by Satyapada Campbell
One day a pheasant came into the garden
scavenging under the feeders the crumbs
dropped by the native birds.
When I opened the door she returned,
with a discrete, metronomic step,
to the wood.
Days later she was back, a clump of feathers
hanging from her neck,
the pulled and puckered flesh yellowing,
her white eyelids closing sleepily.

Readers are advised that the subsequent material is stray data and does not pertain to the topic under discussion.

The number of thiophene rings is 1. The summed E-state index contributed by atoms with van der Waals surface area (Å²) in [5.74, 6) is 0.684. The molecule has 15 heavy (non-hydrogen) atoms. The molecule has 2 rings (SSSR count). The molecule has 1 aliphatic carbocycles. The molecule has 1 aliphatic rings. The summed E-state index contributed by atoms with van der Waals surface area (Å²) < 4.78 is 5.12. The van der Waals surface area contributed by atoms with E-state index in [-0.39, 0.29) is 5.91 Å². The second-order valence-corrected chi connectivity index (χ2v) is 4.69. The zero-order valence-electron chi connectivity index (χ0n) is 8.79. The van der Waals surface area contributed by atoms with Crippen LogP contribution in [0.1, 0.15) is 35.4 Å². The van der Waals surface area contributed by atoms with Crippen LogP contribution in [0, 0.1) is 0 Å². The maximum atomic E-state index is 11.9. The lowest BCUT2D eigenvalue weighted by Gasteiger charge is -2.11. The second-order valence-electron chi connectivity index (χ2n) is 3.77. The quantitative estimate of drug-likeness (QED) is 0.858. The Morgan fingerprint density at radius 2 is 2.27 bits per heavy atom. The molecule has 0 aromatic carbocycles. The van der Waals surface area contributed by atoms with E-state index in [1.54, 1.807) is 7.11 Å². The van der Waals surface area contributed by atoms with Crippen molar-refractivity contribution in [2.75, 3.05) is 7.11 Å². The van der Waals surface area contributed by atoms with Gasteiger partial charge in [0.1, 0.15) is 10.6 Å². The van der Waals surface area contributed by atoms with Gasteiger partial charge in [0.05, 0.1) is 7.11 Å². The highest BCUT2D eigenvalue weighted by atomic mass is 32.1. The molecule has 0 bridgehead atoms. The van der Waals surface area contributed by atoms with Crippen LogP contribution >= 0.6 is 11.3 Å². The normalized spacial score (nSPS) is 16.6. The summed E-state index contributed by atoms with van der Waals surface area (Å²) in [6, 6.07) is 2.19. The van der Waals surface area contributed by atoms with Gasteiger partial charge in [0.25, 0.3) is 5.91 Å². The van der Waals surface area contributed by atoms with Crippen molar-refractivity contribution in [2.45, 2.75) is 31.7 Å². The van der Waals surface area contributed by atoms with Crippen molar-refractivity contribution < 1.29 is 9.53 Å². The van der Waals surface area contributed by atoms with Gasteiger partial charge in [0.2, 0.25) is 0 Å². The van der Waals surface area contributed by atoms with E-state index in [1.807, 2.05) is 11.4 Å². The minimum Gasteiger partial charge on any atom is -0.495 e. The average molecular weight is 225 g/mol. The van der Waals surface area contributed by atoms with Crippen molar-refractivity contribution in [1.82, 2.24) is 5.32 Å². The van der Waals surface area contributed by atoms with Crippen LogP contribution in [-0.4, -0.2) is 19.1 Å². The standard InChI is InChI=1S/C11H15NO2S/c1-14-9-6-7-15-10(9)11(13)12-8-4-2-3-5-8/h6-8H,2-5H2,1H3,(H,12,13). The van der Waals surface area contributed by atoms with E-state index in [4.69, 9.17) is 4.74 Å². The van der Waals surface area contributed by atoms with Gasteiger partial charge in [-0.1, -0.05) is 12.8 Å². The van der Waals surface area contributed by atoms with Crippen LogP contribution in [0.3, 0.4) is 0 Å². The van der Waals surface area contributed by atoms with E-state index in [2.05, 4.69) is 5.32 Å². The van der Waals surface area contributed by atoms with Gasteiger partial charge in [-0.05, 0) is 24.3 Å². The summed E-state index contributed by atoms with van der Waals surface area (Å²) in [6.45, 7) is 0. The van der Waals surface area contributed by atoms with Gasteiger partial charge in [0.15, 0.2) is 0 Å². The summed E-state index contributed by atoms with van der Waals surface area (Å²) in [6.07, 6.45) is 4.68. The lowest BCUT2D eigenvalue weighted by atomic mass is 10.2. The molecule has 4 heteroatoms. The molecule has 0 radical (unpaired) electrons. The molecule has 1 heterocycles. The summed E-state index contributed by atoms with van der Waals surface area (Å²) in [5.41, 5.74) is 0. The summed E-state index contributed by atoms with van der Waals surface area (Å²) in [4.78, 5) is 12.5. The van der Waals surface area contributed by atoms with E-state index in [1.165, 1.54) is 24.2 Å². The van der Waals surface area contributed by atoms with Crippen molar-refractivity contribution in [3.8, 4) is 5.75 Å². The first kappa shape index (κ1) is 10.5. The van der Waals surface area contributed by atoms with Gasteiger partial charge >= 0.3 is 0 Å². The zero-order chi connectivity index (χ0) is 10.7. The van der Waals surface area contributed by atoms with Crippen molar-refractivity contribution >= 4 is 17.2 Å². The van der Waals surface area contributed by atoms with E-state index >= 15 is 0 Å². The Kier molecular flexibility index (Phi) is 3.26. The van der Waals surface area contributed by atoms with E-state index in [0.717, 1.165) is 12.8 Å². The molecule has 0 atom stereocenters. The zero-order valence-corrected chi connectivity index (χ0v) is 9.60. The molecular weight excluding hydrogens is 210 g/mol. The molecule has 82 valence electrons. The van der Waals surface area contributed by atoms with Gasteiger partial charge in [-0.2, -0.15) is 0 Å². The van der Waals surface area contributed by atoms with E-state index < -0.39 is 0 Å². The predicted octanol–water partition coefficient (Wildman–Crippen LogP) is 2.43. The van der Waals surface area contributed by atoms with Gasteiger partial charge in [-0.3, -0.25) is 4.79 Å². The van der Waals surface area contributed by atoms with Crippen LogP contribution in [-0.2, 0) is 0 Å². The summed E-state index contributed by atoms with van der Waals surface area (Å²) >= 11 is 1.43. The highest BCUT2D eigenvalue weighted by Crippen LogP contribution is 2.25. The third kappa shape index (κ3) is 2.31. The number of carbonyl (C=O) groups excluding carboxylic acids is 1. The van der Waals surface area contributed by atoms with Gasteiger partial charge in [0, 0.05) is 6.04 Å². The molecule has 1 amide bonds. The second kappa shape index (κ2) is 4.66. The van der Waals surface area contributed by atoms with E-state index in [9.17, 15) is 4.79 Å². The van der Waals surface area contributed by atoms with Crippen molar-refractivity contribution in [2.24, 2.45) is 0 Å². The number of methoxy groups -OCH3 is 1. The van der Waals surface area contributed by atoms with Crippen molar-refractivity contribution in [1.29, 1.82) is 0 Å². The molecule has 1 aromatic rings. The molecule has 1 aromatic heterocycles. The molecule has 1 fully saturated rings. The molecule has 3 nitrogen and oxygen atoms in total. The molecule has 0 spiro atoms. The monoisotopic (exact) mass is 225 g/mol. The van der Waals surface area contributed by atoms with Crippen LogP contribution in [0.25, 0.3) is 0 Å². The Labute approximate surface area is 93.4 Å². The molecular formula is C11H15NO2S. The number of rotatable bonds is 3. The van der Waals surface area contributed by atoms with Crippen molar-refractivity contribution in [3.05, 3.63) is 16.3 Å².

I watched her slow pace towards the wood
and sent a thought ‘goodbye’.
Against all odds she returned again:
much thinner now but head held high,
eyes open and a dark and decent scab
across the wound.
Villagers in a plundered village bury their mutilated dead,
bind up their wounds, rig shelters inside the walls of ruined huts,
shred birch bark in the dwindling flour and live on- unseen
as brown speckled feathers among the autumn leaves.